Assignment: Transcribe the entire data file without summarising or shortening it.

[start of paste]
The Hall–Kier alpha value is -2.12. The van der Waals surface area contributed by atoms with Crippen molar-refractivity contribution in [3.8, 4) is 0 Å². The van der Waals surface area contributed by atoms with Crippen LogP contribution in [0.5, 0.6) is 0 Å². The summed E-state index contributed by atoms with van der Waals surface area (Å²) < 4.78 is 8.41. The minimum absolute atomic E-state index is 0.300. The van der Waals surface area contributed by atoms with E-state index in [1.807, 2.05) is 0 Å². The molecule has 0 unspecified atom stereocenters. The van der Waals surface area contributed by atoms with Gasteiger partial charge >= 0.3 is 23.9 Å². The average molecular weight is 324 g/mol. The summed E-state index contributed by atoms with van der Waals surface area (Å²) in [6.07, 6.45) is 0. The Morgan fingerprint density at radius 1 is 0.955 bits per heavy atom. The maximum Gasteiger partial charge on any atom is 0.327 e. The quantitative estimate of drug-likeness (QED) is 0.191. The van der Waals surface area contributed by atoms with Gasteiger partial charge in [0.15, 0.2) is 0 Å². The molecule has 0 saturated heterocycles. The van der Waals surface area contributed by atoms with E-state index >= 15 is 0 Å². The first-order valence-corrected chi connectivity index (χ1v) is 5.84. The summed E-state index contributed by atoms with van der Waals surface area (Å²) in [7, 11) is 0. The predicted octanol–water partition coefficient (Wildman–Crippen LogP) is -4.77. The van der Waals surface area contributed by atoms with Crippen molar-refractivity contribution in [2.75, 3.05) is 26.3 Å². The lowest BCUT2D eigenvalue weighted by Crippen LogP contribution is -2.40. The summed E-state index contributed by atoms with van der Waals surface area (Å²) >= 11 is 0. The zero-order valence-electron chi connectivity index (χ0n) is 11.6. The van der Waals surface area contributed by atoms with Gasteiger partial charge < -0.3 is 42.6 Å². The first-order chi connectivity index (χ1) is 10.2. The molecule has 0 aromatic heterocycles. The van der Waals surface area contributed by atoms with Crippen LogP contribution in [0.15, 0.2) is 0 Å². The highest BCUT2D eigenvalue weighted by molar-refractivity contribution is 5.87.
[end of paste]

The Hall–Kier alpha value is -2.12. The van der Waals surface area contributed by atoms with Crippen molar-refractivity contribution in [3.8, 4) is 0 Å². The van der Waals surface area contributed by atoms with Crippen LogP contribution in [0.5, 0.6) is 0 Å². The summed E-state index contributed by atoms with van der Waals surface area (Å²) < 4.78 is 8.41. The minimum absolute atomic E-state index is 0.300. The van der Waals surface area contributed by atoms with E-state index in [1.807, 2.05) is 0 Å². The molecule has 0 unspecified atom stereocenters. The van der Waals surface area contributed by atoms with Gasteiger partial charge >= 0.3 is 23.9 Å². The average molecular weight is 324 g/mol. The summed E-state index contributed by atoms with van der Waals surface area (Å²) in [6.07, 6.45) is 0. The Morgan fingerprint density at radius 1 is 0.955 bits per heavy atom. The maximum Gasteiger partial charge on any atom is 0.327 e. The quantitative estimate of drug-likeness (QED) is 0.191. The van der Waals surface area contributed by atoms with Gasteiger partial charge in [0.15, 0.2) is 0 Å². The molecule has 0 saturated heterocycles. The van der Waals surface area contributed by atoms with E-state index >= 15 is 0 Å². The first-order valence-corrected chi connectivity index (χ1v) is 5.84. The summed E-state index contributed by atoms with van der Waals surface area (Å²) in [7, 11) is 0. The predicted octanol–water partition coefficient (Wildman–Crippen LogP) is -4.77. The van der Waals surface area contributed by atoms with Crippen molar-refractivity contribution in [2.75, 3.05) is 26.3 Å². The lowest BCUT2D eigenvalue weighted by Crippen LogP contribution is -2.40. The summed E-state index contributed by atoms with van der Waals surface area (Å²) >= 11 is 0. The zero-order valence-electron chi connectivity index (χ0n) is 11.6. The van der Waals surface area contributed by atoms with Gasteiger partial charge < -0.3 is 42.6 Å². The first-order chi connectivity index (χ1) is 10.2. The molecule has 0 aromatic heterocycles. The van der Waals surface area contributed by atoms with Crippen LogP contribution in [0.15, 0.2) is 0 Å². The highest BCUT2D eigenvalue weighted by molar-refractivity contribution is 5.87.